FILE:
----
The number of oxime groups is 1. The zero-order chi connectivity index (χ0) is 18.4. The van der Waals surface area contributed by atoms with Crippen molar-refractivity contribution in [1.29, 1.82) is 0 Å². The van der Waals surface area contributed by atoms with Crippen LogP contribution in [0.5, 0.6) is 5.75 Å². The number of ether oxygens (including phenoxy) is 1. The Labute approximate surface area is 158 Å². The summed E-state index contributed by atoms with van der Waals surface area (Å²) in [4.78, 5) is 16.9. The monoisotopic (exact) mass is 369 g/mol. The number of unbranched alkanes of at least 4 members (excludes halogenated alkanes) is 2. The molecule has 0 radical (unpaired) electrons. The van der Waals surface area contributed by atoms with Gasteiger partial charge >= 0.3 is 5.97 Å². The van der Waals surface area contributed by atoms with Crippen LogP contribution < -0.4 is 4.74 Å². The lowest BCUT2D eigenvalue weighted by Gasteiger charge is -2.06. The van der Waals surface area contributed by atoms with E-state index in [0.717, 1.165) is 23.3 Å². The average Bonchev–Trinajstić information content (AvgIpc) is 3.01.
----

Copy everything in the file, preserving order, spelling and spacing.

The number of oxime groups is 1. The zero-order chi connectivity index (χ0) is 18.4. The van der Waals surface area contributed by atoms with Crippen molar-refractivity contribution in [1.29, 1.82) is 0 Å². The van der Waals surface area contributed by atoms with Crippen LogP contribution in [0.5, 0.6) is 5.75 Å². The number of ether oxygens (including phenoxy) is 1. The Labute approximate surface area is 158 Å². The summed E-state index contributed by atoms with van der Waals surface area (Å²) in [4.78, 5) is 16.9. The monoisotopic (exact) mass is 369 g/mol. The number of unbranched alkanes of at least 4 members (excludes halogenated alkanes) is 2. The molecule has 0 radical (unpaired) electrons. The van der Waals surface area contributed by atoms with Gasteiger partial charge >= 0.3 is 5.97 Å². The van der Waals surface area contributed by atoms with Crippen LogP contribution < -0.4 is 4.74 Å². The lowest BCUT2D eigenvalue weighted by Gasteiger charge is -2.06. The van der Waals surface area contributed by atoms with E-state index in [0.717, 1.165) is 23.3 Å². The average Bonchev–Trinajstić information content (AvgIpc) is 3.01.